Overall, the CCP provides for a variety of measures that can be ordered against the state through expedited proceedings. This goes from the stay or suspension of proceedings to the nomination of a provisional administrator for a corporation.
Where an arbitration agreement exists, article 1449 of the CCP allows for this request to be made only before the constitution of the arbitral tribunal, provided the request is urgent. Once the arbitral tribunal is constituted, the power to order conservatory or interim measures shifts to the arbitral tribunal, which can order any type of provisional or preliminary measures that it deems appropriate (except conservatory attachments or judicial security).
Conservatory measures typically include attachment orders. Article L.111-1-1 of the CEPC, which codifies articles 18 and 19 of the 2004 UN Convention, makes no distinction between pre-judgment and post-judgment measures of constraint, as it provides that a claimant seeking to take conservatory or enforcement measures against a foreign state’s asset must first get authorisation from the French juge de l’exécution. Although there are no limitations on the type of conservatory and enforcement measures available to the state’s creditor, the creditor is required to seek prior authorisation from a judge, which constitutes a significant hurdle to the collection of foreign states’ debts.
Pursuant to article L.111-1-2 of the CEPC, conservatory or enforcement measures cannot be granted unless:
- the state has expressly consented to the enforcement of such a measure;
- the state has allocated or earmarked property for the satisfaction of the claim that is the object of those proceedings; or
- a ruling or an arbitral award has been rendered against the state, and the property in question is specifically used or intended to be used by the state for non-public and non-commercial purposes, and this property shares a connection with the entity against which the proceedings have been initiated.
For a state’s assets or property to be the subject of conservatory measures, French courts therefore require the state to have expressly consented to the enforcement of conservatory measures. Alternatively, the creditor is required to demonstrate that the relevant assets have been allocated for the satisfaction of the claim. Finally, the creditor, who has obtained a judgment or arbitral award against a state, will not only have to provide proof of said judgment or award, but will also have to show the link between the assets to be attached and an activity or aim that is not, in principle, protected by sovereign immunity. The claimant will also have to show the link between the debtor (state or other entity) and the assets. Assets and property covered by diplomatic immunity require an express and special waiver to allow attachment.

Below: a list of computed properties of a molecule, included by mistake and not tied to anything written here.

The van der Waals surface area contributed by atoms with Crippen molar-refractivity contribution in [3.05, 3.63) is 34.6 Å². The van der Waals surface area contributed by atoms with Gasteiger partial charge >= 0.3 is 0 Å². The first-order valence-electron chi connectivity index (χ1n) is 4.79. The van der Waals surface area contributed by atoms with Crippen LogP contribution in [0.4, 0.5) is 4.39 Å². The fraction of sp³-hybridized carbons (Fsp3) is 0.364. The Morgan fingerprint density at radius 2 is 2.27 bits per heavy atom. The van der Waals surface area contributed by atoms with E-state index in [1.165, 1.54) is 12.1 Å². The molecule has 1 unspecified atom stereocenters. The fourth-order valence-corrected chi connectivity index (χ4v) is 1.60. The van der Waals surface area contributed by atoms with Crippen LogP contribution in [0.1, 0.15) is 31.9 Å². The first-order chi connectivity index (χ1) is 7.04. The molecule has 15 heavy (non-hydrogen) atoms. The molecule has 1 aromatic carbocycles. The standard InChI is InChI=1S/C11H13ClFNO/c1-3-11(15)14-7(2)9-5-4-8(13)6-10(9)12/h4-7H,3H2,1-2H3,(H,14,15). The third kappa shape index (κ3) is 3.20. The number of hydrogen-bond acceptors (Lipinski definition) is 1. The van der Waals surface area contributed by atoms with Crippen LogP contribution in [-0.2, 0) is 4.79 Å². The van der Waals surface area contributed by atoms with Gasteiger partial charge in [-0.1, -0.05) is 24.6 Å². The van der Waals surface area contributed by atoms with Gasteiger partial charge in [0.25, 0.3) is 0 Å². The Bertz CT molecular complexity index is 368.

When a state is subject to proceedings before a court or arbitral tribunal in your jurisdiction, what type of final relief is available?
As with interim relief, there are no limitations on the final relief available against a state that is a party to proceedings before a court or arbitral tribunal. Parties are, therefore, free to seek such relief as damages, cost sanctions or attachment orders.
Service of process
Identify the court or other entity that must be served with process before any proceeding against a state may be issued.
To notify the state (or any entity benefiting from jurisdictional immunity) of any proceeding, article 684 of the CCP provides that process may be served through a bailiff’s deed submitted to the Public Prosecutor’s Office, unless a European regulation or international treaty provides otherwise. Otherwise, there is no specific court or entity that must be served in relation to proceedings against a state.
How is process served on a state?
Article 684 of the CCP provides a method by which process may be served on a state (or any entity benefiting from jurisdictional immunity). This method involves addressing service of process, through a bailiff’s deed, to the Public Prosecutor’s Office. The notification is then executed through diplomatic channels and via the French Ministry of Justice.
Other possible applicable instruments include Regulation (EC) No. 1393/2007 of the European Parliament and of the Council of 13 November 2007 on the service in the member states of judicial and extrajudicial documents in civil or commercial matters, and the Hague Convention of 15 November 1965 on the Service Abroad of Judicial and Extrajudicial Documents in Civil or Commercial Matters, which may apply to documents instituting proceedings.
Judgment in absence of state participation
Under what conditions will a judgment be made against a state that does not participate in proceedings?
Judgments rendered against a state in absentia are governed by articles 471 to 479 of the CCP (these provisions are not specific to state-related proceedings). If the state fails to comply with the first subpoena to appear before the competent court, the judge may, following a request of the claimant or on its own initiative, issue a second subpoena against the state, or simply inform the state by way of letter of the consequences of the state’s failure to appear before the court. The judgment rendered in absentia can only be made after the limitation period of either the first or second subpoena (the longer of the two) has lapsed and if it constitutes a final instance decision where the state was not subpoenaed in person. This judgment will be considered adversarial (and not ex parte) if the state is allowed to appeal and the state was personally served with the subpoena. Finally, the judgment rendered in absentia will be rendered only when the court is satisfied as to the validity, admissibility, and well-founded or non-frivolous nature of the claim.